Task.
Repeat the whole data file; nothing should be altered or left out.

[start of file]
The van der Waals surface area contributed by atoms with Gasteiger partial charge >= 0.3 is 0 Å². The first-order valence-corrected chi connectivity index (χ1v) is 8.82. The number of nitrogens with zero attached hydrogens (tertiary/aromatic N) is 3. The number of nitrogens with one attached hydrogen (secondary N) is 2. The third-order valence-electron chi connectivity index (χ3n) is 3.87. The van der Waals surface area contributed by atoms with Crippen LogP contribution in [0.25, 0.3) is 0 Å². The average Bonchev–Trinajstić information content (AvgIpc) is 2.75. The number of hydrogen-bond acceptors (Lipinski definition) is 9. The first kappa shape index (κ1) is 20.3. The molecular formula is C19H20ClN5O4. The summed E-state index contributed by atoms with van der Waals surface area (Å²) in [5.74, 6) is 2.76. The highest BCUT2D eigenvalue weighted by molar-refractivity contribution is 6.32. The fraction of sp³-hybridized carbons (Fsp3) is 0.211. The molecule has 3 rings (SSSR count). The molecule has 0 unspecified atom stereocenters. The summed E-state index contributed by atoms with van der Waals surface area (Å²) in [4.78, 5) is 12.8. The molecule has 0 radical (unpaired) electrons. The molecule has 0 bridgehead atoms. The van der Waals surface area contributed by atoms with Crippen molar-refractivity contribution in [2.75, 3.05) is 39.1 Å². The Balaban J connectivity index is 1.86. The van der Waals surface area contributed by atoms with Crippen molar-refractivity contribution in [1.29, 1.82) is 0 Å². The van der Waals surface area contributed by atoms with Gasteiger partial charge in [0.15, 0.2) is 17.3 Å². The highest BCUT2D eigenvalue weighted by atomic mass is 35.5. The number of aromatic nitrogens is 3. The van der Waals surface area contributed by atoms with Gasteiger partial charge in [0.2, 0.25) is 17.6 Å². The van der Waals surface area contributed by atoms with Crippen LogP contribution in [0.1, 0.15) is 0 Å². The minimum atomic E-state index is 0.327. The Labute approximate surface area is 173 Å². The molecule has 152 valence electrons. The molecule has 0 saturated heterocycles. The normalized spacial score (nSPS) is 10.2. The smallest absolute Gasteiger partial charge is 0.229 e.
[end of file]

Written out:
The van der Waals surface area contributed by atoms with Gasteiger partial charge >= 0.3 is 0 Å². The first-order valence-corrected chi connectivity index (χ1v) is 8.82. The number of nitrogens with zero attached hydrogens (tertiary/aromatic N) is 3. The number of nitrogens with one attached hydrogen (secondary N) is 2. The third-order valence-electron chi connectivity index (χ3n) is 3.87. The van der Waals surface area contributed by atoms with Crippen LogP contribution in [0.25, 0.3) is 0 Å². The average Bonchev–Trinajstić information content (AvgIpc) is 2.75. The number of hydrogen-bond acceptors (Lipinski definition) is 9. The first kappa shape index (κ1) is 20.3. The molecular formula is C19H20ClN5O4. The summed E-state index contributed by atoms with van der Waals surface area (Å²) in [5.74, 6) is 2.76. The highest BCUT2D eigenvalue weighted by molar-refractivity contribution is 6.32. The fraction of sp³-hybridized carbons (Fsp3) is 0.211. The molecule has 3 rings (SSSR count). The molecule has 0 unspecified atom stereocenters. The summed E-state index contributed by atoms with van der Waals surface area (Å²) in [4.78, 5) is 12.8. The molecule has 0 radical (unpaired) electrons. The molecule has 0 bridgehead atoms. The van der Waals surface area contributed by atoms with Crippen molar-refractivity contribution in [2.75, 3.05) is 39.1 Å². The Balaban J connectivity index is 1.86. The van der Waals surface area contributed by atoms with Crippen molar-refractivity contribution in [1.29, 1.82) is 0 Å². The van der Waals surface area contributed by atoms with Gasteiger partial charge in [0.15, 0.2) is 17.3 Å². The highest BCUT2D eigenvalue weighted by atomic mass is 35.5. The number of aromatic nitrogens is 3. The van der Waals surface area contributed by atoms with Gasteiger partial charge in [0.2, 0.25) is 17.6 Å². The van der Waals surface area contributed by atoms with Crippen LogP contribution in [0.1, 0.15) is 0 Å². The minimum atomic E-state index is 0.327. The Labute approximate surface area is 173 Å². The molecule has 152 valence electrons. The molecule has 0 saturated heterocycles. The normalized spacial score (nSPS) is 10.2. The smallest absolute Gasteiger partial charge is 0.229 e.